Last month, we showed you how we turned The Big Block From Hell from a pump-gas thumper into a nitrous-swilling beast of an engine. This time around, we'll dive deeper into the tune-up of our engine, because it represents one of the most difficult examples of tuning an engine to run safely on N2O. The tips here apply to most any engine you'd like to tune, and although there is a multitude of ways to arrive at the same result, these are just the steps that worked for us. Entire books have been devoted to the subject of nitrous tuning and we won't pretend to be experts on the subject, this is simply what worked for us.

As you recall, we rebuilt the bottom end of the engine using a piston design and ring package that will withstand up to a 400 shot of nitrous. We then added a Nitrous Supply direct port fogger nitrous system to the intake manifold and an Aeromotive fuel pressure regulator for the system. We also wired up an MSD Digital 7 ignition system and HVCII coil, which gave us a ton of tuning options and the firepower needed to light the mixture of air and fuel.

The nitrous system was flow-tested and blueprinted by Steve Johnson of Induction Solutions. Steve provided the baseline tune-up for our system, which gave us a safe starting point for the nitrous and fuel jetting and ignition timing. We then took that info and the engine to Westech Performance Group, where we utilized the shop's Innovate ST-12 wideband O2 air/fuel ratio data-logging system to aid in tuning the engine.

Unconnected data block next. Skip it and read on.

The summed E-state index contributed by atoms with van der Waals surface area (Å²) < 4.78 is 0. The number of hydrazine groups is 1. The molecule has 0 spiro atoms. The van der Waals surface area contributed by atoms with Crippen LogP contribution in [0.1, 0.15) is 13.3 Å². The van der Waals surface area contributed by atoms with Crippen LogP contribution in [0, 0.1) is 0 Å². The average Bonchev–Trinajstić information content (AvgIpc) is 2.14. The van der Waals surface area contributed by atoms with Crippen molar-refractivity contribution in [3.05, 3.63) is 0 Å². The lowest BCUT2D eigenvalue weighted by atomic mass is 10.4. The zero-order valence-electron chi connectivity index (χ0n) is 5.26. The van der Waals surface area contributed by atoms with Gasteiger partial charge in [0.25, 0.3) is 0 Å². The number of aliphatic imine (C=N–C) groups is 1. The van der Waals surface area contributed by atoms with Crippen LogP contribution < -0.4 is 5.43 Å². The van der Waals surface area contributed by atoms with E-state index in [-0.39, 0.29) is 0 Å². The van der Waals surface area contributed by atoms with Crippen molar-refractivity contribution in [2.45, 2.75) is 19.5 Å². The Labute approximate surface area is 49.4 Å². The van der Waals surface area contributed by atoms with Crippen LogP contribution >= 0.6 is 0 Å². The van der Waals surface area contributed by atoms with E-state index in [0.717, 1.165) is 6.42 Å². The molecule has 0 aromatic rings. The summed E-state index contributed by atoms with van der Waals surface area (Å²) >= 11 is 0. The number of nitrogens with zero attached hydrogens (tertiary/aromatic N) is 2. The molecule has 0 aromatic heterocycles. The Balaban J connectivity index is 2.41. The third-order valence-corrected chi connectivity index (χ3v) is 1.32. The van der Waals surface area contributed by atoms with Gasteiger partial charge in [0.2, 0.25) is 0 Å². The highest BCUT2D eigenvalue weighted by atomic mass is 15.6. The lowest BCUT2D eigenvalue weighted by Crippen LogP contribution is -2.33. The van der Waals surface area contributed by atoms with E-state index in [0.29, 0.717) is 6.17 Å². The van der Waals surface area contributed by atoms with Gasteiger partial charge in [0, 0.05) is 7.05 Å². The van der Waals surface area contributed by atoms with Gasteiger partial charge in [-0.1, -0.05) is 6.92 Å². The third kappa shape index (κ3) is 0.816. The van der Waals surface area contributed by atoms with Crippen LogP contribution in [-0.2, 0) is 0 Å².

When all was said and done, the engine cranked out 1,284 horsepower at 7,100 rpm without grenading on the dyno. Along the way, we learned the effects of jetting and timing changes and how we could fix a bad fuel distribution problem with some creative nitrous tuning. Here are the results of our latest engine experiment.

Part One: Firestarter
We last tested this motor using an MSD 6AL box and a blue HVC coil. The 6AL is capable of firing the engine even with the nitrous oxide, but we'd have to add a separate retard box to pull timing advance from the engine when the nitrous system is activated. We have to pull out some timing to avoid detonation when the nitrous is activated so we looked for a box that had that feature built-in. The Digital 7 box (part number 7531) not only contains several different programmable retard functions, but it also offers a start retard, programmable rev limiter, individual cylinder timing, and data-logging capabilities. The new box requires switching to the red HVCII coil though. The blue coil will work on a naturally aspirated engine, but it's not optimized for the Digital 7 box.